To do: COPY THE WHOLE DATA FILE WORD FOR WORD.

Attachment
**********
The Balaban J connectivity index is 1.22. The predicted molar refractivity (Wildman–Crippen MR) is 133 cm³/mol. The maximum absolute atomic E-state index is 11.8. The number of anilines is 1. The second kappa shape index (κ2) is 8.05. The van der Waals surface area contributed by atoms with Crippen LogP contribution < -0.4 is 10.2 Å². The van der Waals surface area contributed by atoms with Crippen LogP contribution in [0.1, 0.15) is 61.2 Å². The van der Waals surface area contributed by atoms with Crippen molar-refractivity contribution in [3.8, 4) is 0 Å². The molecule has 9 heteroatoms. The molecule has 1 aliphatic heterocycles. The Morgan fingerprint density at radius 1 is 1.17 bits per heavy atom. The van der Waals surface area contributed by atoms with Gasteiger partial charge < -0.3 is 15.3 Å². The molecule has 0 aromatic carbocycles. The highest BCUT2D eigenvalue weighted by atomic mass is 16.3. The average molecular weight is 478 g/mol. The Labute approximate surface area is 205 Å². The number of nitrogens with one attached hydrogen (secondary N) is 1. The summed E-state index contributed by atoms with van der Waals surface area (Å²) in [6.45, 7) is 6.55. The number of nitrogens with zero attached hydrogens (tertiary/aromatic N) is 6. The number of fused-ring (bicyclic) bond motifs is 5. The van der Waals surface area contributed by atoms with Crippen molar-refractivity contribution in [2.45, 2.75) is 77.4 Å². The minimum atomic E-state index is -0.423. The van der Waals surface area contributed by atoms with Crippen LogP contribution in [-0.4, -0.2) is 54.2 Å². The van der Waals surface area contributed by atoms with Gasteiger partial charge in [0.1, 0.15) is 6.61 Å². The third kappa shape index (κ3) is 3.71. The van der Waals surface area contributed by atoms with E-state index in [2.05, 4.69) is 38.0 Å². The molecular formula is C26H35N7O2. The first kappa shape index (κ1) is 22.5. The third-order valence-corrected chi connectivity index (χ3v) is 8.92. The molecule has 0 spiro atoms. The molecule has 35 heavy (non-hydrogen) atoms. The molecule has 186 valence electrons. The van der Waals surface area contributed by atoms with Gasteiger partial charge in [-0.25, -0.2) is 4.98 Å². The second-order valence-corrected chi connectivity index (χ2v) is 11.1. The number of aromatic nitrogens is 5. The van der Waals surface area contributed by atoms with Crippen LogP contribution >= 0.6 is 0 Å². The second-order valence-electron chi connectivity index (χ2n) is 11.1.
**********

The Balaban J connectivity index is 1.22. The predicted molar refractivity (Wildman–Crippen MR) is 133 cm³/mol. The maximum absolute atomic E-state index is 11.8. The number of anilines is 1. The second kappa shape index (κ2) is 8.05. The van der Waals surface area contributed by atoms with Crippen LogP contribution < -0.4 is 10.2 Å². The van der Waals surface area contributed by atoms with Crippen LogP contribution in [0.1, 0.15) is 61.2 Å². The van der Waals surface area contributed by atoms with Crippen molar-refractivity contribution in [3.8, 4) is 0 Å². The molecule has 9 heteroatoms. The molecule has 1 aliphatic heterocycles. The Morgan fingerprint density at radius 1 is 1.17 bits per heavy atom. The van der Waals surface area contributed by atoms with Gasteiger partial charge < -0.3 is 15.3 Å². The molecule has 0 aromatic carbocycles. The highest BCUT2D eigenvalue weighted by atomic mass is 16.3. The average molecular weight is 478 g/mol. The Labute approximate surface area is 205 Å². The number of nitrogens with one attached hydrogen (secondary N) is 1. The summed E-state index contributed by atoms with van der Waals surface area (Å²) in [6.45, 7) is 6.55. The number of nitrogens with zero attached hydrogens (tertiary/aromatic N) is 6. The number of fused-ring (bicyclic) bond motifs is 5. The van der Waals surface area contributed by atoms with Crippen molar-refractivity contribution in [2.45, 2.75) is 77.4 Å². The minimum atomic E-state index is -0.423. The van der Waals surface area contributed by atoms with Crippen LogP contribution in [-0.4, -0.2) is 54.2 Å². The van der Waals surface area contributed by atoms with Gasteiger partial charge in [0.1, 0.15) is 6.61 Å². The third kappa shape index (κ3) is 3.71. The van der Waals surface area contributed by atoms with E-state index in [2.05, 4.69) is 38.0 Å². The molecular formula is C26H35N7O2. The first kappa shape index (κ1) is 22.5. The third-order valence-corrected chi connectivity index (χ3v) is 8.92. The molecule has 0 spiro atoms. The molecule has 35 heavy (non-hydrogen) atoms. The molecule has 186 valence electrons. The van der Waals surface area contributed by atoms with Gasteiger partial charge in [-0.25, -0.2) is 4.98 Å². The second-order valence-corrected chi connectivity index (χ2v) is 11.1. The number of aromatic nitrogens is 5. The van der Waals surface area contributed by atoms with Crippen LogP contribution >= 0.6 is 0 Å². The second-order valence-electron chi connectivity index (χ2n) is 11.1.